Home Improvement Expert Danny Lipford

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AC Drain Clean Out


If your home is equipped with a central air conditioning system you may have noticed a drain line on the outside dripping water near the air conditioner. This line drains condensation from the inside air handler to the outside. If this line clogs (usually from algae) it can cause water damage inside the house.  ...More




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AC Drain Clean Out

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If your home is equipped with a central air conditioning system you may have noticed a drain line on the outside dripping water near the air conditioner. This line drains condensation from the inside air handler to the outside. If this line clogs (usually from algae) it can cause water damage inside the house.

You can prevent a clog by simply pouring a cup of household bleach into the line from the inside. To remove a clog once it has occurred, attach a wet/dry vacuum to the drain line outside (removing the paper filter first) and suck the clog out.

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167 Comments on “AC Drain Clean Out”

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  1. David Says:
    April 21st, 2007 at 4:17 pm

    Hi,

    Thanks for your advice on cleaning the a/c drain pipe. I did use a wet/dry vac and poured bleach as you described. However, I continue to hear excessive leaking into the drain pan below the unit. Should I be alarmed at this &, if so, what should I do now?

    Thanks for the help,
    David

  2. Manideep Says:
    April 27th, 2007 at 11:43 am

    Thank you. It works. I fixed it in 30 minutes

  3. Official Comment:

    Nicholas Roussos Says:
    May 3rd, 2007 at 1:53 am

    I discovered my AC drain line was dripping under my ac unit tonight. Luckily, a friend had a wet/dry vac, and it was fixed right up before any damage occurred.

    Great tip! :)

  4. gary lee Says:
    June 18th, 2007 at 5:15 pm

    my drain pipe is leaking considerably, but there is no water in the drip pan underneath the unit in the attic. what could cause this constant dripping of water?

  5. Official Comment:

    Nicholas Roussos Says:
    June 19th, 2007 at 9:33 am

    Gary,

    This is pretty similar to what happened to me. In my case it turned out that after the drain pipe clogged, it cracked. Check the drain pipe for cracks or leaks coming from it.

  6. Bernardo Leal Says:
    July 31st, 2007 at 12:32 am

    How do you accomplish the same task when living in a condo?

  7. Richard Gaubert Says:
    August 4th, 2007 at 11:08 pm

    Hello,
    I can use some advice. A friend of mine noticed that a rubber hose that’s connected to a pipe that comes about 2 inches underneath my roof. I know it’s connected to the AC unit in my attic. My friend said allot of water seems to be coming out down that hose. So my question is – Is this normal? It was 95 outside today and 74 inside my house. The ac is working great so just checking about the excess water. Thank you

  8. Official Comment:

    Ben Erickson Says:
    August 7th, 2007 at 5:31 pm

    Richard,
    One of the main ways an air conditioner cools your house is by removing humidity from the inside air which makes the air feel cooler. This excess moisture then flows through the drain line to the outside of your house. So what you are describing is probably a good thing. Just to be safe, I would go up in the attic and check to see if the unit is draining okay and not backing up in the pan. Also, be sure the water that is coming out is not running down the siding which might cause it to rot.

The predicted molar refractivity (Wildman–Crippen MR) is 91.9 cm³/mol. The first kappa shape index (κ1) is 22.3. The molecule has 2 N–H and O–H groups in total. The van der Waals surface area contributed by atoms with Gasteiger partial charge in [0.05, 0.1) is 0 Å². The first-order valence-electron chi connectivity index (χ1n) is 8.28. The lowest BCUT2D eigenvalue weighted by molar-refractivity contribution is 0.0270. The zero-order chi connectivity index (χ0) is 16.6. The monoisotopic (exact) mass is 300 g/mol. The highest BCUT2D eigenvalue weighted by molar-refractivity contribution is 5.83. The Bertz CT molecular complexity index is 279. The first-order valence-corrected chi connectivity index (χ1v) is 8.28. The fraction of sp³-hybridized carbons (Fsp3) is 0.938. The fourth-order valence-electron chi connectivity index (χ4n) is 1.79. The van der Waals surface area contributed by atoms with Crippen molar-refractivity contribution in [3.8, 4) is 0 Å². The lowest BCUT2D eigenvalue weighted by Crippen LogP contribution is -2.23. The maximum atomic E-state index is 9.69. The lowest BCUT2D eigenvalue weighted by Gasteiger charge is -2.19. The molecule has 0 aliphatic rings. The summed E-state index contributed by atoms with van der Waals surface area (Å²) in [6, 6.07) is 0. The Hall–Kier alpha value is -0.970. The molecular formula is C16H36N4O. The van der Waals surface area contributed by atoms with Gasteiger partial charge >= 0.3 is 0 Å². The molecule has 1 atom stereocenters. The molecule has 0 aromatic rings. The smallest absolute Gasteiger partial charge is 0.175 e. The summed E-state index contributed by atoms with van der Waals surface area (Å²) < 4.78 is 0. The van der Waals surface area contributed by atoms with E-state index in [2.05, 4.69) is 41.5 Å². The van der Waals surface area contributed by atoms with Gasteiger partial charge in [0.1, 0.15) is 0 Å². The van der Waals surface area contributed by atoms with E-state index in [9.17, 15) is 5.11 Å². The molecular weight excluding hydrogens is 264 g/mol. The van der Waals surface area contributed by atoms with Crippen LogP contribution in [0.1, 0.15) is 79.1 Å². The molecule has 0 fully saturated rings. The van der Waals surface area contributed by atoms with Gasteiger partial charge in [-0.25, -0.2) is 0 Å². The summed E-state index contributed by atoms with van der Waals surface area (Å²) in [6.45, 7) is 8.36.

9. Richard Gaubert Says:
    August 8th, 2007 at 11:16 am

    Ben,
    Thank you for your advice and help. I check the pan and it’s dry so I assume everything is draining properly. With the hot weather and the dry humidity we are experiencing in Houston, Texas I just wanted to make sure the draining water was due to the weather changes. The previous owner had a rubber tube installed over the pipe piece that the water is draining out of so that the side of the house isn’t effected. Thanks again for your advice and help. I fee much assured now.

    Thx
    Richard

  10. Richard Gaubert Says:
    August 8th, 2007 at 10:18 am

    I have checked to see if the pan has water in it, and it does not. Could it possibly be that the amount of water coming out the drain pipe is correct and I am concerned over nothing? It is strange to me that no water has come out of this drain pipe in 4 years, now, it is draining regularly, about a 5 gallon bucket every 2 or 3 days. It drops to the ground under the eave and is basically flooding that side of my house.

  11. Official Comment:

    Ben Erickson Says:
    August 8th, 2007 at 11:15 am

    Richard,
    An air conditioner in a humid climate can remove quite a bit of water, so I wouldn’t say the amount you are seeing is unusual. What is unusual is that it didn’t produce any before. To keep from flooding the area under the drain, you could attach a pipe or flexible tubing to the drain, run it down the side of your house, and then attach a hose to direct it elsewhere. By the way, the water that comes out of the AC is distilled water and is great for watering plants or a garden, so perhaps you could direct it there or to a pond or holding tank for later use.

  12. Deanne Says:
    August 22nd, 2007 at 2:20 am

    I just noticed the same problem as Richard (I’m in Fort Worth, TX). My unit is filling up a 5 gal. bucket every day. A tech came out and said he blew out “both lines” and they were fine. He noted on the sheet that the emergency and primary drain ran together and then outside the house.